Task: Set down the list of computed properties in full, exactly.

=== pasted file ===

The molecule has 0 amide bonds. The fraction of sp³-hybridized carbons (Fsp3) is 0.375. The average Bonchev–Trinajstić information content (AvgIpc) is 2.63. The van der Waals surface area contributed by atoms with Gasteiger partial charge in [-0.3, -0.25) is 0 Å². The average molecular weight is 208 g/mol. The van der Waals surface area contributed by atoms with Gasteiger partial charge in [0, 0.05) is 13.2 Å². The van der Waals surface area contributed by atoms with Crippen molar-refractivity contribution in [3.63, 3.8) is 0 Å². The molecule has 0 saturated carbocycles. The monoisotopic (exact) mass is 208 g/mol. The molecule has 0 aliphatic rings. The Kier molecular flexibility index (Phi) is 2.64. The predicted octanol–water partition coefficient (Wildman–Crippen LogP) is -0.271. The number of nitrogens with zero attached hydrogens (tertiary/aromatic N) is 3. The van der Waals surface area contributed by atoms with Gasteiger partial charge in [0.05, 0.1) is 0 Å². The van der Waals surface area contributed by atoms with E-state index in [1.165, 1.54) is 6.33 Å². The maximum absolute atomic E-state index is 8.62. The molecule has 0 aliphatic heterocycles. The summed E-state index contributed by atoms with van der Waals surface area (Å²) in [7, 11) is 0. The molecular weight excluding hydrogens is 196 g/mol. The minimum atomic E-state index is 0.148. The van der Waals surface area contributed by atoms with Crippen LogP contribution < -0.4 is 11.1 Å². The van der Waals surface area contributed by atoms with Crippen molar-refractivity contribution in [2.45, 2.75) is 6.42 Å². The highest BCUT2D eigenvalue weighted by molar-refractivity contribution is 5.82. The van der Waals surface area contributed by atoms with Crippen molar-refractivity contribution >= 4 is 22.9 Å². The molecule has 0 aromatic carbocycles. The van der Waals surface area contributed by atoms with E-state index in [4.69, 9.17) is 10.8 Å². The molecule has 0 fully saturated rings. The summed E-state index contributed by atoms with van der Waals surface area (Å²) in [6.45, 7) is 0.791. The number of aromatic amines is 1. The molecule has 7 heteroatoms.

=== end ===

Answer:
The molecule has 0 amide bonds. The fraction of sp³-hybridized carbons (Fsp3) is 0.375. The average Bonchev–Trinajstić information content (AvgIpc) is 2.63. The van der Waals surface area contributed by atoms with Gasteiger partial charge in [-0.3, -0.25) is 0 Å². The average molecular weight is 208 g/mol. The van der Waals surface area contributed by atoms with Gasteiger partial charge in [0, 0.05) is 13.2 Å². The van der Waals surface area contributed by atoms with Crippen molar-refractivity contribution in [3.63, 3.8) is 0 Å². The molecule has 0 saturated carbocycles. The monoisotopic (exact) mass is 208 g/mol. The molecule has 0 aliphatic rings. The Kier molecular flexibility index (Phi) is 2.64. The predicted octanol–water partition coefficient (Wildman–Crippen LogP) is -0.271. The number of nitrogens with zero attached hydrogens (tertiary/aromatic N) is 3. The van der Waals surface area contributed by atoms with Gasteiger partial charge in [0.05, 0.1) is 0 Å². The van der Waals surface area contributed by atoms with E-state index in [1.165, 1.54) is 6.33 Å². The maximum absolute atomic E-state index is 8.62. The molecule has 0 aliphatic heterocycles. The summed E-state index contributed by atoms with van der Waals surface area (Å²) in [7, 11) is 0. The molecular weight excluding hydrogens is 196 g/mol. The minimum atomic E-state index is 0.148. The van der Waals surface area contributed by atoms with Crippen LogP contribution < -0.4 is 11.1 Å². The van der Waals surface area contributed by atoms with Crippen molar-refractivity contribution in [2.45, 2.75) is 6.42 Å². The highest BCUT2D eigenvalue weighted by molar-refractivity contribution is 5.82. The van der Waals surface area contributed by atoms with Crippen molar-refractivity contribution >= 4 is 22.9 Å². The molecule has 0 aromatic carbocycles. The van der Waals surface area contributed by atoms with E-state index in [4.69, 9.17) is 10.8 Å². The molecule has 0 fully saturated rings. The summed E-state index contributed by atoms with van der Waals surface area (Å²) in [6.45, 7) is 0.791. The number of aromatic amines is 1. The molecule has 7 heteroatoms.